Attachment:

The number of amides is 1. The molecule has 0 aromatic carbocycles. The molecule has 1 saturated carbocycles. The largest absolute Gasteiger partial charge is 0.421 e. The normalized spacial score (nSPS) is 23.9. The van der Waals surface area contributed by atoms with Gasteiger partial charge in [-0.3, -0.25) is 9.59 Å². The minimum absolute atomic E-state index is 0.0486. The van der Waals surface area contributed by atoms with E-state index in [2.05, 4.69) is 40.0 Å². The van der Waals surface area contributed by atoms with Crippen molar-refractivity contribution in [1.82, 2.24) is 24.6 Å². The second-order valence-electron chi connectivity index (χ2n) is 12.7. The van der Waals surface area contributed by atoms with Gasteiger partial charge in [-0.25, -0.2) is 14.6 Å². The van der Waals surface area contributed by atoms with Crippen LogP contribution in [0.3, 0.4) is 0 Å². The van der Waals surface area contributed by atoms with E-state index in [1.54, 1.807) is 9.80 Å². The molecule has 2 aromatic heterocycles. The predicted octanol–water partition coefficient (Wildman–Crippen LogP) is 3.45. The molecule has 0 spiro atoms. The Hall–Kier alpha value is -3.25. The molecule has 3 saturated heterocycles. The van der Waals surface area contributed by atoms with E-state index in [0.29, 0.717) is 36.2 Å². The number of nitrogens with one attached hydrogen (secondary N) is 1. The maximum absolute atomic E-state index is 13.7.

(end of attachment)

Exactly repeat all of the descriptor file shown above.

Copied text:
The number of amides is 1. The molecule has 0 aromatic carbocycles. The molecule has 1 saturated carbocycles. The largest absolute Gasteiger partial charge is 0.421 e. The normalized spacial score (nSPS) is 23.9. The van der Waals surface area contributed by atoms with Gasteiger partial charge in [-0.3, -0.25) is 9.59 Å². The minimum absolute atomic E-state index is 0.0486. The van der Waals surface area contributed by atoms with E-state index in [2.05, 4.69) is 40.0 Å². The van der Waals surface area contributed by atoms with Crippen molar-refractivity contribution in [1.82, 2.24) is 24.6 Å². The second-order valence-electron chi connectivity index (χ2n) is 12.7. The van der Waals surface area contributed by atoms with Gasteiger partial charge in [-0.25, -0.2) is 14.6 Å². The van der Waals surface area contributed by atoms with Crippen LogP contribution in [0.3, 0.4) is 0 Å². The van der Waals surface area contributed by atoms with E-state index in [1.54, 1.807) is 9.80 Å². The molecule has 2 aromatic heterocycles. The predicted octanol–water partition coefficient (Wildman–Crippen LogP) is 3.45. The molecule has 0 spiro atoms. The Hall–Kier alpha value is -3.25. The molecule has 3 saturated heterocycles. The van der Waals surface area contributed by atoms with E-state index in [0.29, 0.717) is 36.2 Å². The number of nitrogens with one attached hydrogen (secondary N) is 1. The maximum absolute atomic E-state index is 13.7.